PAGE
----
NewRiver Retail (NRR)  1.3 15.4 -2.8
Scottish Mortgage (SMT)  -0.7 2.3 -2.5
GCP Infrastructure Investments (GCP)  7.8 15.0 -2.4
Terra Capital (TCA)  -24.6 -17.3 -2.4
Tiso BlackStar Group (TBGR)  -53.6 -34.0 -2.3
Carador Income Fund Redeemable (CIFR) -8.0 -3.4 -2.3
International Public Partnerships (INPP)  4.0 10.0 -2.3
Leaf Clean Energy (LEAF)  -50.5 -40.0 -2.3
MedicX Fund (MXF)  7.5 18.7 -2.1

Source: Numis Securities 1/2/18

Should I sell SMT?

Last month Slater addressed investor concerns head on with a presentation entitled: ‘is it time to sell Scottish Mortgage?’ in which he challenged the notion that SMT was simply a ‘FANG’ (Facebook, Amazon, Netflix and Google/Alphabet) stock fund, while arguing that the tremendous growth prospects of Amazon, Tencent, Tesla and Illumina, the gene sequencer maker, justified their high ratings and the fund's big holdings in their shares.

Slater’s conclusion was clear and unsurprising: don’t sell. However, a separate intervention on the hot topic of 'key information documents'  from John Kay, the economist and author and a non-executive director on SMT’s board, suggested a different, though positive, take: don't put all your money in SMT thinking it will deliver forever.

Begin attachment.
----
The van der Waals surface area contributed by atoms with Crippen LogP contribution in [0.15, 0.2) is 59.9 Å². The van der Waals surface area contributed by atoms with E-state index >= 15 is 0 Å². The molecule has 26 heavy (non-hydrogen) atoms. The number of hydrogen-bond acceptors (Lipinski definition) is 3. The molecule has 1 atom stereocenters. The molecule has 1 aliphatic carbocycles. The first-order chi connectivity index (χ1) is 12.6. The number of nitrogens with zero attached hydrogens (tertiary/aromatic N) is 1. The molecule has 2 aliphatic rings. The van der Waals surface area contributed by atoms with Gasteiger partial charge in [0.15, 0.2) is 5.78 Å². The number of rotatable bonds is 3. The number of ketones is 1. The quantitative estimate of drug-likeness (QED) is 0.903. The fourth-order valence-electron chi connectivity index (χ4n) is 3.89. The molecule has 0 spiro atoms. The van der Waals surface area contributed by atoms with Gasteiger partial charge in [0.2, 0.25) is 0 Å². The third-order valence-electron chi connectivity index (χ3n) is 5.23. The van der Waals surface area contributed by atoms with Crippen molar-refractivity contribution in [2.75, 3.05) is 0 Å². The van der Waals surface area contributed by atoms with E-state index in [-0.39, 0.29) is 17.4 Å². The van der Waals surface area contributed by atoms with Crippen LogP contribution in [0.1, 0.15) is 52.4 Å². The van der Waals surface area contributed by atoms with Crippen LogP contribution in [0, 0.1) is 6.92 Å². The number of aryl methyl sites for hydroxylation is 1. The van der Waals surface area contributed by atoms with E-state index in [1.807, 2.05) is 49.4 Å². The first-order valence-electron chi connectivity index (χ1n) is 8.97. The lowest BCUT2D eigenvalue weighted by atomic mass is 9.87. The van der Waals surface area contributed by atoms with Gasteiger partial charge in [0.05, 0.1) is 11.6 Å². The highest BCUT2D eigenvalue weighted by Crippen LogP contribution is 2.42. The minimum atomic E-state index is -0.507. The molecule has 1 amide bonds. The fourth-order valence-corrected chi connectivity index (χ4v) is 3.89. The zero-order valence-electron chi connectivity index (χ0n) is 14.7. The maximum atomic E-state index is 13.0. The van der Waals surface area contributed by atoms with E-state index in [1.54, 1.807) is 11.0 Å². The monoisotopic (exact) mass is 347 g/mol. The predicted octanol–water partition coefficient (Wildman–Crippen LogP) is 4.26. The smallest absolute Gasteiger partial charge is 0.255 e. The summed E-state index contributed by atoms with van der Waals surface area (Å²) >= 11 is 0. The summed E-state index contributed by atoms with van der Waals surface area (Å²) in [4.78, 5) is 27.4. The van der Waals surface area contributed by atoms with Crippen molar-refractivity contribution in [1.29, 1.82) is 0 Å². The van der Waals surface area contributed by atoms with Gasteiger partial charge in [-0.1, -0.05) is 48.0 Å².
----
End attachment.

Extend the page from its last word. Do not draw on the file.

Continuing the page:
‘It would be foolishly risky for anyone to entrust the whole of their savings to an investment in this fund,’ Kay said, before going on to add that the focused portfolio built on a conviction of continuing rapid technological change and long-term economic growth was the perfect antidote for anyone whose portfolio was too cautious and risk averse.

Innes Urquhart, an analyst at Winterflood Securities who had heard Slater’s talk, commented: ‘Even for those with different views on these [FANG-type] companies and their current valuations, there is still arguably much to commend Scottish Mortgage.

‘The fund is genuinely very actively managed and its size and very competitive fee structure mean that it is low cost, particularly given its private equity exposure. As such, we continue to recommend the fund within our model portfolio, albeit investors should be cognisant of the potential for bouts of share price volatility and be prepared to take a long‐term view.’

In other words, if you can genuinely part with money that you won’t need for five years or more and won’t freak out if your investment falls in the short term this could be a good opportunity to get involved in what is currently the UK's main standard bearer for active investment.